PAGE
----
Tag Archive for 'Berkeley'

Article Summary: Economics and Identity

You can access the published paper here and the unpublished technical appendices here.  The authors are George Akerlof [Ideas, Berkeley] and Rachel Kranton [Duke University].  The full reference is:

Akerlof, George A. and Kranton, Rachel E. “Economics and Identity.” Quarterly Journal of Economics, 2000, 115(3), pp. 715-53.

The abstract:

This paper considers how identity, a person’s sense of self, affects economic outcomes.We incorporate the psychology and sociology of identity into an economic model of behavior. In the utility function we propose, identity is associated with different social categories and how people in these categories should behave. We then construct a simple game-theoretic model showing how identity can affect individual interactions.The paper adapts these models to gender discrimination in the workplace, the economics of poverty and social exclusion, and the household division of labor. In each case, the inclusion of identity substantively changes conclusions of previous economic analysis.

I’m surprised that this paper was published in such a highly ranked economics journal.  Not because of a lack of quality in the paper, but because of it’s topic.  It reads like a sociology or psychology paper.  99% of the mathematics were banished to the unpublished appendices, while what made it in were the justifications by “real world” examples.  The summary is below the fold … Continue reading ‘Article Summary: Economics and Identity’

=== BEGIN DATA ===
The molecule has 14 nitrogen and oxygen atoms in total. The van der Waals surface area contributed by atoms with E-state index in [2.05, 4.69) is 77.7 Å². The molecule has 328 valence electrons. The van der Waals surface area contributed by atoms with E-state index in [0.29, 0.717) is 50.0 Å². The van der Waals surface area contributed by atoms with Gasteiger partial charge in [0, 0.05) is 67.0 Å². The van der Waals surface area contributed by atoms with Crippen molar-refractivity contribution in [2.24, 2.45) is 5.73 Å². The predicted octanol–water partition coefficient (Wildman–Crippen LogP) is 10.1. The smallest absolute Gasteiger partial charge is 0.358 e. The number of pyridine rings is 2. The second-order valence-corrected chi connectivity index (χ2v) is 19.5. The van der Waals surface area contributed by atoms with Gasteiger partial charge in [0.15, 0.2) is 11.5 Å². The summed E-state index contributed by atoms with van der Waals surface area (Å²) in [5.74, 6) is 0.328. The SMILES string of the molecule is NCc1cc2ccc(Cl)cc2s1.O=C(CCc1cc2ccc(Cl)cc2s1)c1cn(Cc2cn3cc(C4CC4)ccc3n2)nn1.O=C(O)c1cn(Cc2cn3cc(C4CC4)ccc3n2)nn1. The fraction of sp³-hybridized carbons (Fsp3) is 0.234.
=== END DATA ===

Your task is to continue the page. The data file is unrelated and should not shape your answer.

A course in Political Economy

Brad DeLong has mused on the purpose of a course in political economy:

This is where we cash in our winning intellectual bets, tie all the threads together, and come up with running code for a rough-and-ready framework for thinking about everything that happens at the crossroads where history and politics meet economies and sociologies in a world where village elders along the Zambezi lecture the principal deputy managing director of the International Monetary Fund on the implications of the Republican convention.

I sat in on a few lectures for LSE’s graduate-level course in this stuff over the last year (I may yet take it formally as my second optional) and I have to say that I find Brad’s vision a lot more interesting. Perhaps I should be doing my PhD at Berkeley?